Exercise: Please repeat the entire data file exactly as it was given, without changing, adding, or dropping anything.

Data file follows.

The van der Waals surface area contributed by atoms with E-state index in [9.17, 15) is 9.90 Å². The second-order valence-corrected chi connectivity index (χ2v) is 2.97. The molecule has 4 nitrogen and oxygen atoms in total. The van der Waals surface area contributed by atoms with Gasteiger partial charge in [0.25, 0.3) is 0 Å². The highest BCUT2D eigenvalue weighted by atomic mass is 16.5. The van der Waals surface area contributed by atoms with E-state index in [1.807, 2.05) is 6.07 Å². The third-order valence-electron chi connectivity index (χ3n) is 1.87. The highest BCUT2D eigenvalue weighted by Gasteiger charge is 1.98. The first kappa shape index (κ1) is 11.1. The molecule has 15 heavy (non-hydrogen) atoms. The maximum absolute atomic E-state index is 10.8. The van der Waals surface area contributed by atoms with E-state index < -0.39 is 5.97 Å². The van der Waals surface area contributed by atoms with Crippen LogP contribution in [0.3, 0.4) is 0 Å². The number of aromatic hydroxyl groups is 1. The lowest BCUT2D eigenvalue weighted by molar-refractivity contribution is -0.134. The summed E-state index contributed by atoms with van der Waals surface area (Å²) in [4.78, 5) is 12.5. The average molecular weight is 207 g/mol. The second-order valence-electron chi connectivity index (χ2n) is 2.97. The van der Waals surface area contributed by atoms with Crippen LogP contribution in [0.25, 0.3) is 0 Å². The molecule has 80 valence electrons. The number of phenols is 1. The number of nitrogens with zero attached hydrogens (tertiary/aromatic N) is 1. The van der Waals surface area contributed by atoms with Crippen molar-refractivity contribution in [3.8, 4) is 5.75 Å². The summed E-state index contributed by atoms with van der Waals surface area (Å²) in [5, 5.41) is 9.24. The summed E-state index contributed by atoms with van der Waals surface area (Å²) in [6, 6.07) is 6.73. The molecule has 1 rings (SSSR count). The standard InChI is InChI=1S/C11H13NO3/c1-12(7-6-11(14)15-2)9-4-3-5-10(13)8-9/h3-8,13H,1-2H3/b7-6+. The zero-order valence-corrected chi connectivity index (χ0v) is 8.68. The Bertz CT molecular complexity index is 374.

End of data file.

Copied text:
The van der Waals surface area contributed by atoms with E-state index in [9.17, 15) is 9.90 Å². The second-order valence-corrected chi connectivity index (χ2v) is 2.97. The molecule has 4 nitrogen and oxygen atoms in total. The van der Waals surface area contributed by atoms with Gasteiger partial charge in [0.25, 0.3) is 0 Å². The highest BCUT2D eigenvalue weighted by atomic mass is 16.5. The van der Waals surface area contributed by atoms with E-state index in [1.807, 2.05) is 6.07 Å². The third-order valence-electron chi connectivity index (χ3n) is 1.87. The highest BCUT2D eigenvalue weighted by Gasteiger charge is 1.98. The first kappa shape index (κ1) is 11.1. The molecule has 15 heavy (non-hydrogen) atoms. The maximum absolute atomic E-state index is 10.8. The van der Waals surface area contributed by atoms with E-state index < -0.39 is 5.97 Å². The van der Waals surface area contributed by atoms with Crippen LogP contribution in [0.3, 0.4) is 0 Å². The number of aromatic hydroxyl groups is 1. The lowest BCUT2D eigenvalue weighted by molar-refractivity contribution is -0.134. The summed E-state index contributed by atoms with van der Waals surface area (Å²) in [4.78, 5) is 12.5. The average molecular weight is 207 g/mol. The second-order valence-electron chi connectivity index (χ2n) is 2.97. The van der Waals surface area contributed by atoms with Crippen LogP contribution in [0.25, 0.3) is 0 Å². The molecule has 80 valence electrons. The number of phenols is 1. The number of nitrogens with zero attached hydrogens (tertiary/aromatic N) is 1. The van der Waals surface area contributed by atoms with Crippen molar-refractivity contribution in [3.8, 4) is 5.75 Å². The summed E-state index contributed by atoms with van der Waals surface area (Å²) in [5, 5.41) is 9.24. The summed E-state index contributed by atoms with van der Waals surface area (Å²) in [6, 6.07) is 6.73. The molecule has 1 rings (SSSR count). The standard InChI is InChI=1S/C11H13NO3/c1-12(7-6-11(14)15-2)9-4-3-5-10(13)8-9/h3-8,13H,1-2H3/b7-6+. The zero-order valence-corrected chi connectivity index (χ0v) is 8.68. The Bertz CT molecular complexity index is 374.